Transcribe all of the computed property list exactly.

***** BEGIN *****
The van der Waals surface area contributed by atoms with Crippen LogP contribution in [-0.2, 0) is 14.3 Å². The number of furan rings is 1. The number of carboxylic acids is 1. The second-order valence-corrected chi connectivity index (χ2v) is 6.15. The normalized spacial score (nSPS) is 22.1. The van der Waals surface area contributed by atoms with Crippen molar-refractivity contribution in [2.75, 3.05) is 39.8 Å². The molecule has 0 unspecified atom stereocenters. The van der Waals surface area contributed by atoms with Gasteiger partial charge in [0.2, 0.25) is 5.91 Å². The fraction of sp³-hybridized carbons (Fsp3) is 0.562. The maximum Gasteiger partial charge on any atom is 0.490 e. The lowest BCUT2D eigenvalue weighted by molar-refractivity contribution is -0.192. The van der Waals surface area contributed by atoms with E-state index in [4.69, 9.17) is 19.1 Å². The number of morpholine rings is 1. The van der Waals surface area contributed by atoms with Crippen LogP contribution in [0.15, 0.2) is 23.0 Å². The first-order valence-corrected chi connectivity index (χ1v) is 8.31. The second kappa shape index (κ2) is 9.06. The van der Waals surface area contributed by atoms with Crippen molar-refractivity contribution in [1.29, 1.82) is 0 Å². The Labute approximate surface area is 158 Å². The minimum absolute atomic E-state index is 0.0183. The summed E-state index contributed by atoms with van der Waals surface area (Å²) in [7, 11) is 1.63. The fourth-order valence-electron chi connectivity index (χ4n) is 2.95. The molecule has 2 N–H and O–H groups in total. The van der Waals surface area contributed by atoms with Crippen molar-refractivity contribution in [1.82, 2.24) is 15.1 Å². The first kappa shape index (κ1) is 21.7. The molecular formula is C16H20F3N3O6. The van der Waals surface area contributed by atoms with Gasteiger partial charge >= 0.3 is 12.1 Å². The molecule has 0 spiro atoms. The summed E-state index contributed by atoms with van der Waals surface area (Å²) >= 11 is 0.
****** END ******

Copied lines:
The van der Waals surface area contributed by atoms with Crippen LogP contribution in [-0.2, 0) is 14.3 Å². The number of furan rings is 1. The number of carboxylic acids is 1. The second-order valence-corrected chi connectivity index (χ2v) is 6.15. The normalized spacial score (nSPS) is 22.1. The van der Waals surface area contributed by atoms with Crippen molar-refractivity contribution in [2.75, 3.05) is 39.8 Å². The molecule has 0 unspecified atom stereocenters. The van der Waals surface area contributed by atoms with Gasteiger partial charge in [0.2, 0.25) is 5.91 Å². The fraction of sp³-hybridized carbons (Fsp3) is 0.562. The maximum Gasteiger partial charge on any atom is 0.490 e. The lowest BCUT2D eigenvalue weighted by molar-refractivity contribution is -0.192. The van der Waals surface area contributed by atoms with E-state index in [4.69, 9.17) is 19.1 Å². The number of morpholine rings is 1. The van der Waals surface area contributed by atoms with Crippen LogP contribution in [0.15, 0.2) is 23.0 Å². The first-order valence-corrected chi connectivity index (χ1v) is 8.31. The second kappa shape index (κ2) is 9.06. The van der Waals surface area contributed by atoms with Crippen molar-refractivity contribution in [1.29, 1.82) is 0 Å². The Labute approximate surface area is 158 Å². The minimum absolute atomic E-state index is 0.0183. The summed E-state index contributed by atoms with van der Waals surface area (Å²) in [7, 11) is 1.63. The fourth-order valence-electron chi connectivity index (χ4n) is 2.95. The molecule has 2 N–H and O–H groups in total. The van der Waals surface area contributed by atoms with Crippen molar-refractivity contribution in [1.82, 2.24) is 15.1 Å². The first kappa shape index (κ1) is 21.7. The molecular formula is C16H20F3N3O6. The van der Waals surface area contributed by atoms with Gasteiger partial charge >= 0.3 is 12.1 Å². The molecule has 0 spiro atoms. The summed E-state index contributed by atoms with van der Waals surface area (Å²) >= 11 is 0.